Transparency of the Regulatory System
Senegal has made progress towards developing independent regulatory institutions, including regulators for the energy, telecommunications, and financial sectors. The government also seeks to increase transparency of its regulatory system. The government has made good governance and transparency in the management of public affairs a high priority. While Senegal lacks established procedures for a public comment process for proposed laws and regulations, the government frequently holds public hearings and workshops to discuss proposed initiatives.
Authority to make rules and regulate rests with the relevant government ministry unless there is a separate regulatory authority for a particular industry. But in some instances, a ministry or the president will exert authority over regulatory matters—e.g., determining electricity tariffs. Local government bodies do not have a decisive role in regulatory decisions.
In 1988, the government established the Commission de Regulation du Secteur de l’Electricite (CRSE) as an independent agency that regulates the electricity sector. The government is preparing to expand the CRSE’s role to include regulation of hydrocarbon fuels. The CRSE holds public consultations every three years as part of its technical process for reviewing electricity tariffs. The Autorite de Regulation des Telecommunications et des Postes is responsible for licensing and regulation of telecommunications and postal services in Senegal. The regulator of financial institutions is the Banque Centrale des Etats de l’Afrique de l’Ouest (BCEAO), the regional central bank for the eight-member West African Economic and Monetary Union (WAEMU). In October 2013, Senegal was approved as a candidate country for the Extractive Industries Transparency Initiative (EITI). The government of Senegal is working to comply with EITI requirements and submitted its first EITI in 2015.
Senegal is a member of UNCTAD’s international network of transparent investment procedures. At senegal.eregulations.org there is detailed information on administrative procedures applicable to investment and income generating operations. This includes the number of steps required, name and contact details of the entities and persons in charge of procedures, required documents, and conditions, costs, processing time and legal bases for procedures.
Legal, regulatory and accounting systems closely follow French models and WAEMU countries present their financial statements in accordance with the SYSCOA system, which is based on Generally Accepted Accounting Principles in France.
International Regulatory Considerations
As a member of the Economic Community of West African States (ECOWAS), Senegal adheres to regional requirements concerning the movement of people and goods. Similarly, financial and fiscal-policy directives of WAEMU are also enforced in Senegal, as are regulations issued by the BCEAO. Senegal is a member of the World Trade Organization (WTO) and notifies draft regulations to the WTO Committee on Technical Barriers to Trade.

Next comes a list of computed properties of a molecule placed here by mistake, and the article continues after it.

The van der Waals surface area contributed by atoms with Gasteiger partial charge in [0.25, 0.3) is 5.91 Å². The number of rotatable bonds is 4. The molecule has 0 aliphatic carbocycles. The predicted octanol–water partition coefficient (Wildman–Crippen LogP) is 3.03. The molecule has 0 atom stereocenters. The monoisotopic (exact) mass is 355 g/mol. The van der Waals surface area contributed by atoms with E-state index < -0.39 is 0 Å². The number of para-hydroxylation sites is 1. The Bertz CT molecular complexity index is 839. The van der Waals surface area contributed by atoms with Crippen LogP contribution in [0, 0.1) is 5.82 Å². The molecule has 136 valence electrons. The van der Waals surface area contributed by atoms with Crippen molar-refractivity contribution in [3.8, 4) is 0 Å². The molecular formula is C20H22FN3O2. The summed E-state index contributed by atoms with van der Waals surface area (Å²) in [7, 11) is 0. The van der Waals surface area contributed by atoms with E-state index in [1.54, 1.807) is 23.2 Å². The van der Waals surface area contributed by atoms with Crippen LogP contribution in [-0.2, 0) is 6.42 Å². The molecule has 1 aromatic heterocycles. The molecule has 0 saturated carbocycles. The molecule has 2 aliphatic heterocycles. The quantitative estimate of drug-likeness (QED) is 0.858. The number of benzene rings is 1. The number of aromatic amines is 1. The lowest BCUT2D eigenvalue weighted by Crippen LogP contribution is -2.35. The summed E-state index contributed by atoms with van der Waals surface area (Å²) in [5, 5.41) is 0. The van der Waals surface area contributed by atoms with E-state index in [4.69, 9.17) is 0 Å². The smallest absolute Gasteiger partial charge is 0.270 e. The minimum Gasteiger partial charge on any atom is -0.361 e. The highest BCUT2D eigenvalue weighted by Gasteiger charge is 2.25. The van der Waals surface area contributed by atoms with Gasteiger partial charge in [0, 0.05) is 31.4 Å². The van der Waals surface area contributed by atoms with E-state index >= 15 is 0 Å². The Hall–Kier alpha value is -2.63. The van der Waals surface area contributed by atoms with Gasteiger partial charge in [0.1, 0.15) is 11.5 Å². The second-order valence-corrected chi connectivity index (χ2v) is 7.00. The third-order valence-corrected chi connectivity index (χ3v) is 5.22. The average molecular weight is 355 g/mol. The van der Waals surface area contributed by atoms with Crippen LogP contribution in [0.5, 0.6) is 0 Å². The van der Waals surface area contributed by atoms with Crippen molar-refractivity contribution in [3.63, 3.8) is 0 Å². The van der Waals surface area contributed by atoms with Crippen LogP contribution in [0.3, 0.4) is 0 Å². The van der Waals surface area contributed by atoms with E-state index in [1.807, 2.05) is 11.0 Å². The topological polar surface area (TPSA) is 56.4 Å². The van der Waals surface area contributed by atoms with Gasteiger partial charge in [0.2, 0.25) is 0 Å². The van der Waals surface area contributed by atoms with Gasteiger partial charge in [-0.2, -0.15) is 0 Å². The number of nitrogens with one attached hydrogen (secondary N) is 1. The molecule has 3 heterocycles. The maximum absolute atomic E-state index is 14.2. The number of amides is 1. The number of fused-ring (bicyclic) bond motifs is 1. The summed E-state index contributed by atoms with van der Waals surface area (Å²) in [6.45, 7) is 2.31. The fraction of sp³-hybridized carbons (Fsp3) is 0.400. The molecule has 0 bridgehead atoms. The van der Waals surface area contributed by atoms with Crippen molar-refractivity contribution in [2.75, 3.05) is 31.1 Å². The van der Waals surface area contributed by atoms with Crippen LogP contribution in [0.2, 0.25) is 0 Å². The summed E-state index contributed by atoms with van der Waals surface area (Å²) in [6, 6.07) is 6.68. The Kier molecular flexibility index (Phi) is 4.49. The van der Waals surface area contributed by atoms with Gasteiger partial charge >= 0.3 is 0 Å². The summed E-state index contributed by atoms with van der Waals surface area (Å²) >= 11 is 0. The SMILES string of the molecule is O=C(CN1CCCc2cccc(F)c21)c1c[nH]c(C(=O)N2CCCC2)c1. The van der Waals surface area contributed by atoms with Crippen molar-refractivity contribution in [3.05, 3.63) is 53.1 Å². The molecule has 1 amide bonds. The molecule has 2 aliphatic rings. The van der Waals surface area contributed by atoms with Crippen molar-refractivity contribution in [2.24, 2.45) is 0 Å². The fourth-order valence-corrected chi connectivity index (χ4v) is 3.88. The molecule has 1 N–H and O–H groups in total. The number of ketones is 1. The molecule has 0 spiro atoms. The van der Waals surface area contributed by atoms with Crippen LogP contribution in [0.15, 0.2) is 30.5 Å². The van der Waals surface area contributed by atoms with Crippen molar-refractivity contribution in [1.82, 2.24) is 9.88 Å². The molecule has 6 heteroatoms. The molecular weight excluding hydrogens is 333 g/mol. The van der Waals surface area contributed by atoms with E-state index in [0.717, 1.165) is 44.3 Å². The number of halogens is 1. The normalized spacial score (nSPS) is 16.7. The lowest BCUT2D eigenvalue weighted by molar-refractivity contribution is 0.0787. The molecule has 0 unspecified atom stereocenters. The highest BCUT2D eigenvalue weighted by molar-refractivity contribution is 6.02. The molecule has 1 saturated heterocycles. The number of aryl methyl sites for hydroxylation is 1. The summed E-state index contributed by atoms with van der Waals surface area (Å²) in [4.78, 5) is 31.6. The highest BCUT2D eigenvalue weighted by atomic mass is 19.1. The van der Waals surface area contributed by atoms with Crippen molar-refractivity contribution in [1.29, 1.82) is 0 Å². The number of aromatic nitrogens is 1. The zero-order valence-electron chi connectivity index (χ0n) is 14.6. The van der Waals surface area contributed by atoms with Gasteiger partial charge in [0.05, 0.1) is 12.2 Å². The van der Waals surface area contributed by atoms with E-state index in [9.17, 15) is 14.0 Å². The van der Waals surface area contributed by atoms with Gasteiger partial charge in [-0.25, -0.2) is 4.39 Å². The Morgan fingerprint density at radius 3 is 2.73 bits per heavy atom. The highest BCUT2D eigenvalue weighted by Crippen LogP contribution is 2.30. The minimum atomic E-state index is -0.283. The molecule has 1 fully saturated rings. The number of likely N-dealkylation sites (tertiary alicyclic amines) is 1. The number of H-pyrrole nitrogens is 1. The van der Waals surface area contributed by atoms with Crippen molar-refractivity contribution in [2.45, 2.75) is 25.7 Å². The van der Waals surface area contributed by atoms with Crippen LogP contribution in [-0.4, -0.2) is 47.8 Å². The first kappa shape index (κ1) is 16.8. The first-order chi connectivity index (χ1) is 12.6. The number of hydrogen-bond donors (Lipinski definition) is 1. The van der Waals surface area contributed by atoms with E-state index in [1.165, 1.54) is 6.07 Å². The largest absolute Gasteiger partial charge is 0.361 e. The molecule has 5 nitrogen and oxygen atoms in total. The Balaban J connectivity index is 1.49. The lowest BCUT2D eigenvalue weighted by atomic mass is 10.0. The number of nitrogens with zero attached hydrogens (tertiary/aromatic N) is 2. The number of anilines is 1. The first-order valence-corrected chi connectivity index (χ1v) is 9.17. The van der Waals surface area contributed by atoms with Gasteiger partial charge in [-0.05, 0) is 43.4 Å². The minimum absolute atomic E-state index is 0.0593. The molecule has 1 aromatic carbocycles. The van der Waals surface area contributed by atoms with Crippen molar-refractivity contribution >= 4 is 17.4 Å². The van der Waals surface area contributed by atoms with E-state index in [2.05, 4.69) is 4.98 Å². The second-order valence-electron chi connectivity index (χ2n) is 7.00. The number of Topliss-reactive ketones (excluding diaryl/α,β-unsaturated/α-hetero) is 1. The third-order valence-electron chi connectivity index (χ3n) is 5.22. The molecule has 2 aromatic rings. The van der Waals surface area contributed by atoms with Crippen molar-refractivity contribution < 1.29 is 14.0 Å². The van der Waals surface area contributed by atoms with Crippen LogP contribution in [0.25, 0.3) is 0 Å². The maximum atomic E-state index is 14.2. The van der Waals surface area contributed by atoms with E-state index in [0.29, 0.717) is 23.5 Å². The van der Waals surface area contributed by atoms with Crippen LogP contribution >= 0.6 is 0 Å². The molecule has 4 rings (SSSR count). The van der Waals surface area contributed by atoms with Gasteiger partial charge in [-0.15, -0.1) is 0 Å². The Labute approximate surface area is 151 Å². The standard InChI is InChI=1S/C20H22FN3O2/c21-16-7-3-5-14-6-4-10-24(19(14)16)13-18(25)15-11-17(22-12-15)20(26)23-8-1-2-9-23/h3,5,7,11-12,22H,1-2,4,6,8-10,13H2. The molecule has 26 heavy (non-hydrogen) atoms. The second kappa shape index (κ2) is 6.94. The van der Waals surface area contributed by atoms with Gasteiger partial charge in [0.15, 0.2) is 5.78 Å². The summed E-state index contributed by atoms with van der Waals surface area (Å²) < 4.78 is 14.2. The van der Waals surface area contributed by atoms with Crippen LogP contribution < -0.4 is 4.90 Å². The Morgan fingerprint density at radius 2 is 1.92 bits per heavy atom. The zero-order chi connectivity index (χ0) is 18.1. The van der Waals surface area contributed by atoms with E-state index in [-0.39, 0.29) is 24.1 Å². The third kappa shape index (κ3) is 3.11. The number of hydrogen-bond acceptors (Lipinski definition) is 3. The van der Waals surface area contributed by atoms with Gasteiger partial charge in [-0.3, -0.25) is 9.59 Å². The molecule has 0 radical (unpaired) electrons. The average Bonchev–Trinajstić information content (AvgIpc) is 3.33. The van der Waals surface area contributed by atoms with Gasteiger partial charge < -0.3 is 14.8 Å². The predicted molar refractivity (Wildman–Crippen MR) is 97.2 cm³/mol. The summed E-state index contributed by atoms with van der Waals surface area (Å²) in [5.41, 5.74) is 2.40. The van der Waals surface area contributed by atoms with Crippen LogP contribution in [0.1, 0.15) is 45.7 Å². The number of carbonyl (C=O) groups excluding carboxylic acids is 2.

Legal System and Judicial Independence
While Senegal has well-developed commercial and investment laws and a legal framework for resolving business disputes and enforcing property rights, settlement of disputes is cumbersome and slow. Senegal’s legal system is based on French traditions and practice. While Senegal’s legal system is one of the most effective in francophone Africa, it presents a challenging environment for resolution of commercial disputes. Court cases tend to proceed slowly, with ample opportunity for the parties involved to prolong the proceedings. Even when courts issue judgments, companies may encounter challenges in implementing court decisions and enforcing their contractual rights. Investors may consider including provisions for binding arbitration in their contracts in order to avoid prolonged entanglements in Senegalese courts. To alleviate the growing backlog and delays in resolution of commercial disputes, the government of Senegal has taken steps to establish commercial courts, as part of its investment climate reforms.
Senegal’s constitution states that the judiciary is independent of the legislature and executive. In practice, however, the executive’s influence over the courts is occasionally evident though generally not overt. Executive interference in judicial matters is, however, rare in strictly commercial matters. While often cumbersome and time-consuming, judicial processes in Senegal are, as a rule, procedurally competent. Companies may seek judicial redress against regulatory decisions. Such cases are heard in administrative tribunals that specialize in adjudicating claims against the state.
Laws and Regulations on Foreign Direct Investment